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How would you implement a random number generator that, given an interval, (randomly) generates all numbers in that interval, without any repetition?

It should consume as little time and memory as possible.

Example in a just-invented C#-ruby-ish pseudocode:

interval = new Interval(0,9)
rg = new RandomGenerator(interval);
count = interval.Count // equals 10
    print rg.GetNext() + " "

This should output something like :

1 4 3 2 7 5 0 9 8 6 
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8 Answers 8

up vote 12 down vote accepted

Fill an array with the interval, and then shuffle it.

The standard way to shuffle an array of N elements is to pick a random number between 0 and N-1 (say R), and swap item[R] with item[N]. Then subtract one from N, and repeat until you reach N =1.

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Worth pointing out that the "standard" shuffle you mention is the Fisher-Yates-Durstenfeld algorithm: en.wikipedia.org/wiki/… –  LukeH Feb 17 '10 at 13:14

This has come up before. Try using a linear feedback shift register.

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One suggestion, but it's memory intensive:

The generator builds a list of all numbers in the interval, then shuffles it.

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A very efficient way to shuffle an array of numbers where each index is unique comes from image processing and is used when applying techniques like pixel-dissolve.

Basically you start with an ordered 2D array and then shift columns and rows. Those permutations are by the way easy to implement, you can even have one exact method that will yield the resulting value at x,y after n permutations.

The basic technique, described on a 3x3 grid:

1) Start with an ordered list, each number may exist only once

0 1 2
3 4 5
6 7 8

2) Pick a row/column you want to shuffle, advance it one step. In this case, i am shifting the second row one to the right.

0 1 2
5 3 4
6 7 8

3) Pick a row/column you want to shuffle... I suffle the second column one down.

0 7 2
5 1 4
6 3 8

4) Pick ... For instance, first row, one to the left.

2 0 7
5 1 4
6 3 8

You can repeat those steps as often as you want. You can always do this kind of transformation also on a 1D array. So your result would be now [2, 0, 7, 5, 1, 4, 6, 3, 8].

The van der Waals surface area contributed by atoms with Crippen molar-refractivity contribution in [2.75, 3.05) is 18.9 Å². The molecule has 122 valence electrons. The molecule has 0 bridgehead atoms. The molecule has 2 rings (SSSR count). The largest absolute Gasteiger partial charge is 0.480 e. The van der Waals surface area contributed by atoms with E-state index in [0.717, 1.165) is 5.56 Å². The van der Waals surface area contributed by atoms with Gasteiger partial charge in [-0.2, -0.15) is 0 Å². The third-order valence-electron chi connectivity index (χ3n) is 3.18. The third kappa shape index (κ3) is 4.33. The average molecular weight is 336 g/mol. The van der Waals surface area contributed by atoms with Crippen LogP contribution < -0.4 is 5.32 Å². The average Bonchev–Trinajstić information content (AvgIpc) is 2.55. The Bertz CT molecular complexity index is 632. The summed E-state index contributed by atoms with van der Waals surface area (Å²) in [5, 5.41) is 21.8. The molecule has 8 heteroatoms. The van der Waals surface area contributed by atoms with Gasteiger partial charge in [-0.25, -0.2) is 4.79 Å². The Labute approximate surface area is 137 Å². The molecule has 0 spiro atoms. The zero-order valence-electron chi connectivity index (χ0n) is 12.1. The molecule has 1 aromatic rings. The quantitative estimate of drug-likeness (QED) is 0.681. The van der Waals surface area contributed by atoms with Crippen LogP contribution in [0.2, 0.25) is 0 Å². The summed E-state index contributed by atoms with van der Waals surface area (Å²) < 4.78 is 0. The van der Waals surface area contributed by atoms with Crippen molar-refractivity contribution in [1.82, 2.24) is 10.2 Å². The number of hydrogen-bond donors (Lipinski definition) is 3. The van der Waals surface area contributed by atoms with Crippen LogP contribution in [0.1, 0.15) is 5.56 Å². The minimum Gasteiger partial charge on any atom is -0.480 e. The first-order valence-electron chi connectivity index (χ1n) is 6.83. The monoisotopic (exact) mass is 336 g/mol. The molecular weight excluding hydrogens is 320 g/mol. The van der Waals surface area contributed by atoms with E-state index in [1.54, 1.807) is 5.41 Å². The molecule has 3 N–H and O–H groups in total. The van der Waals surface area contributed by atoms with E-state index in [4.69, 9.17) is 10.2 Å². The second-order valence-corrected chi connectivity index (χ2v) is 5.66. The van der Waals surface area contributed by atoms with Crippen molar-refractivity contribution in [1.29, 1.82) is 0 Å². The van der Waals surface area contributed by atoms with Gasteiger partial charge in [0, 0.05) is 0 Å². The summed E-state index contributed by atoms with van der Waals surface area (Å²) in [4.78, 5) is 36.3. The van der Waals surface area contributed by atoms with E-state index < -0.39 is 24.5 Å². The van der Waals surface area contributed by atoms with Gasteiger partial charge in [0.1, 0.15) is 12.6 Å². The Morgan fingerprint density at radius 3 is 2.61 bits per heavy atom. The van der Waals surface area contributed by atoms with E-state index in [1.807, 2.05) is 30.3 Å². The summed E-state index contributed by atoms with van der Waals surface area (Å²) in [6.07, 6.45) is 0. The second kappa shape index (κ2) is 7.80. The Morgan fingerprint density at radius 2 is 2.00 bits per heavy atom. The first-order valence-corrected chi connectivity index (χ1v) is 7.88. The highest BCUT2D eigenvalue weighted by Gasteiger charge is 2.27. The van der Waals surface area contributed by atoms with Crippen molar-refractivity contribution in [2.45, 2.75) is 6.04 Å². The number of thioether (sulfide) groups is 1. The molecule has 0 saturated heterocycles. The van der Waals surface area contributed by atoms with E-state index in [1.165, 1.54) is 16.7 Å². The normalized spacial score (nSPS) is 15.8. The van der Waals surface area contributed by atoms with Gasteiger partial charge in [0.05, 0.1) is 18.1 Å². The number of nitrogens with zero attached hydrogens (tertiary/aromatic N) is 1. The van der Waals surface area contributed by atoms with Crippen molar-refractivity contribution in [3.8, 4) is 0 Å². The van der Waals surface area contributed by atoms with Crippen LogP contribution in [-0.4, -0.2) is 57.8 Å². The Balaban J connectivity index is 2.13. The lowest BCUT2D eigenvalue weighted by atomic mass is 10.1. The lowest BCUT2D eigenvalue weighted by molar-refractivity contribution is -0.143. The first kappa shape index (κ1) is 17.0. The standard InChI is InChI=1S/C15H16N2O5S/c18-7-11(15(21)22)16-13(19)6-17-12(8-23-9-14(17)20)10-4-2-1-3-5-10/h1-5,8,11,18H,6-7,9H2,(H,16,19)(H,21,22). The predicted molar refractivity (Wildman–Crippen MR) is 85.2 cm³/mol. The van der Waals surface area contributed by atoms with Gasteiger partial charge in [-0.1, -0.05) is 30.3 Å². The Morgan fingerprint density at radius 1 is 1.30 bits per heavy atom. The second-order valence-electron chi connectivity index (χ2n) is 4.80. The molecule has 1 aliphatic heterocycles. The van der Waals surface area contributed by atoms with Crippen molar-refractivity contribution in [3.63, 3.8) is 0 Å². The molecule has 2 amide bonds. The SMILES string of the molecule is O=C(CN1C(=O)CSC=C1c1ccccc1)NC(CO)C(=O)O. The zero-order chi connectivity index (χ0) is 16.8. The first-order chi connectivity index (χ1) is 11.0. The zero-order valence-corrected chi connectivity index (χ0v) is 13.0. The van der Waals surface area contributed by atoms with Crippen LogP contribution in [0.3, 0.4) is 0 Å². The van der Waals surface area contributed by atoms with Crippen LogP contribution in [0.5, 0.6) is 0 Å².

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  1. Take all numbers in the interval, put them to list/array
  2. Shuffle the list/array
  3. Loop over the list/array
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One way is to generate an ordered list (0-9) in your example.

Then use the random function to select an item from the list. Remove the item from the original list and add it to the tail of new one.

The process is finished when the original list is empty.

Output the new list.

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An occasionally useful alternative to the shuffle approach is to use a subscriptable set container. At each step, choose a random number 0 <= n < count. Extract the nth item from the set.

The main problem is that typical containers can't handle this efficiently. I have used it with bit-vectors, but it only works well if the largest possible member is reasonably small, due to the linear scanning of the bitvector needed to find the nth set bit.

99% of the time, the best approach is to shuffle as others have suggested.


I missed the fact that a simple array is a good "set" data structure - don't ask me why, I've used it before. The "trick" is that you don't care whether the items in the array are sorted or not. At each step, you choose one randomly and extract it. To fill the empty slot (without having to shift an average half of your items one step down) you just move the current end item into the empty slot in constant time, then reduce the size of the array by one.

For example...

class remaining_items_queue
    std::vector<int>  m_Items;


    bool Extract (int &p_Item);  //  return false if items already exhausted

bool remaining_items_queue::Extract (int &p_Item)
  if (m_Items.size () == 0)  return false;

  int l_Random = Random_Num (m_Items.size ());
    //  Random_Num written to give 0 <= result < parameter

  p_Item = m_Items [l_Random];

  m_Items [l_Random] = m_Items.back ();
  m_Items.pop_back ();

The trick is to get a random number generator that gives (with a reasonably even distribution) numbers in the range 0 to n-1 where n is potentially different each time. Most standard random generators give a fixed range. Although the following DOESN'T give an even distribution, it is often good enough...

int Random_Num (int p)
  return (std::rand () % p);

std::rand returns random values in the range 0 <= x < RAND_MAX, where RAND_MAX is implementation defined.

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You can use a linear congruential generator with parameters chosen randomly but so that it generates the full period. You need to be careful, because the quality of the random numbers may be bad, depending on the parameters.

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